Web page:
In a market economy, we expect “short- run” impacts mitigated in the “long-run” – as people are prompted to be inventive and opportunistic. Gary Becker and Kevin Murphy wrote in the WSJ on Oct 29, 2001: “Prosperity Will Rise Out of the Ashes.” It did.
Economic impact modeling approaches are unsettled. Study findings vary greatly. Approaches involve measurement and modeling; both are controversial.
Modelers had hoped for simple relationships between structure damage losses and business interruption losses. The post-disaster studies done in recent years (disclosure: I have been involved in some of these) provide results that do not reveal any simple relationship.
What to do? Screen businesses in terms of plausible documented back-up/continuity plans and credible supply-chain back-ups?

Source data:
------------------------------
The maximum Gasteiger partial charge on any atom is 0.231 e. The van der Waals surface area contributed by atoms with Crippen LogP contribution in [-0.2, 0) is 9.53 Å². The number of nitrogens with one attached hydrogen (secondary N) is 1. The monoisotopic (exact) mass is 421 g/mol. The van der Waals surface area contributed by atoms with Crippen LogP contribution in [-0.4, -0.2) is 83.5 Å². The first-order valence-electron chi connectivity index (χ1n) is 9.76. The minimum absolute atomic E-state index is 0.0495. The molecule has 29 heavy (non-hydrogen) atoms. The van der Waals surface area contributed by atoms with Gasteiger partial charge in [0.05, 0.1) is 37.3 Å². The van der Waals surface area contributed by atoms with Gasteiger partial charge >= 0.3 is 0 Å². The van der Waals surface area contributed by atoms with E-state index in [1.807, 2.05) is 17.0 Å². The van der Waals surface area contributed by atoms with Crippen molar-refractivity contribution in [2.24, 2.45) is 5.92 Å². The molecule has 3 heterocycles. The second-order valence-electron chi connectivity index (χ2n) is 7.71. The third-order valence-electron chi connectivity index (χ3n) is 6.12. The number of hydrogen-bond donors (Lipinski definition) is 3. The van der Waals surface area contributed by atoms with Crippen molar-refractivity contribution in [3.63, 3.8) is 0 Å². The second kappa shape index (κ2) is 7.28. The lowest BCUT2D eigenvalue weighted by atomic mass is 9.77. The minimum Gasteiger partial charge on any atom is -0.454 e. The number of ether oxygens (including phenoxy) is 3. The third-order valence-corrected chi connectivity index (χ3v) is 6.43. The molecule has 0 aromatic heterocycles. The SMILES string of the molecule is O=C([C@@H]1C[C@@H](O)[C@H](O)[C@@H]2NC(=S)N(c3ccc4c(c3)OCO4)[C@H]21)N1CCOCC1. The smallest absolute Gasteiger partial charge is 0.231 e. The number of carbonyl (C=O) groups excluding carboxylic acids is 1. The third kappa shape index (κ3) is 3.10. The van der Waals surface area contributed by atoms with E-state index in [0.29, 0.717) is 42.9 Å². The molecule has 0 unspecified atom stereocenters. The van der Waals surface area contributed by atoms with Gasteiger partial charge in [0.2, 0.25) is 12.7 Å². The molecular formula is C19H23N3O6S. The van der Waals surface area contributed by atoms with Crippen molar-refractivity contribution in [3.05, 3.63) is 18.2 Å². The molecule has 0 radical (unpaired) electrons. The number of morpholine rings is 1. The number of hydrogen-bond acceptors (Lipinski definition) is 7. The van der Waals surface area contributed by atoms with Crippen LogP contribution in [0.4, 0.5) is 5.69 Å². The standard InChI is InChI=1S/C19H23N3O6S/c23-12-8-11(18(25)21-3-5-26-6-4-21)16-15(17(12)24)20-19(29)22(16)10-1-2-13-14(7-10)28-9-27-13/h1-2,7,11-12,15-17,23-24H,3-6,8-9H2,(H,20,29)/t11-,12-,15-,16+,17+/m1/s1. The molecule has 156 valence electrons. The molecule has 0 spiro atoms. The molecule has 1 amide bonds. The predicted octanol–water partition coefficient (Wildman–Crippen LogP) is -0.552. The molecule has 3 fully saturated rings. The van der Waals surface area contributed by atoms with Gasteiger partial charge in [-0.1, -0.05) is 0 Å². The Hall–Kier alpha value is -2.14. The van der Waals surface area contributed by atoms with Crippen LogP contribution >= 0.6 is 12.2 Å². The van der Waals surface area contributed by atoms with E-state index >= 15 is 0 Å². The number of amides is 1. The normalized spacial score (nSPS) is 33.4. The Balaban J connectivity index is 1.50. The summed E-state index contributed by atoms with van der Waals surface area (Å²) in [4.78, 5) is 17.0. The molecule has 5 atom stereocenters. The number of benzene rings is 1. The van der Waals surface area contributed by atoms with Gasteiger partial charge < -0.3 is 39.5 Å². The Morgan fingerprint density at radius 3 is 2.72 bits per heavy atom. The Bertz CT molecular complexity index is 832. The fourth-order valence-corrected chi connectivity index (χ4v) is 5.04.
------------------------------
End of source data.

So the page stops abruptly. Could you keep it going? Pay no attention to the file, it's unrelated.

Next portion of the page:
Can insurers offer businesses with credible back-up plans premium reductions? How to evaluate and screen plans? “Do you have a supply-chain back-up plan in place?” Incentive effects would be useful. This could be win-win-win (insurer, insured, society). There would be less moral hazard if pre-commitment of the insured were demonstrated.
Until we learn how understand business interruption better, an alternative involves focus on business interuption loss mitigation plans. The quality of a firm's production back-up plans may be easiest to evaluate than an impact model. And insisting on such plans informs all involved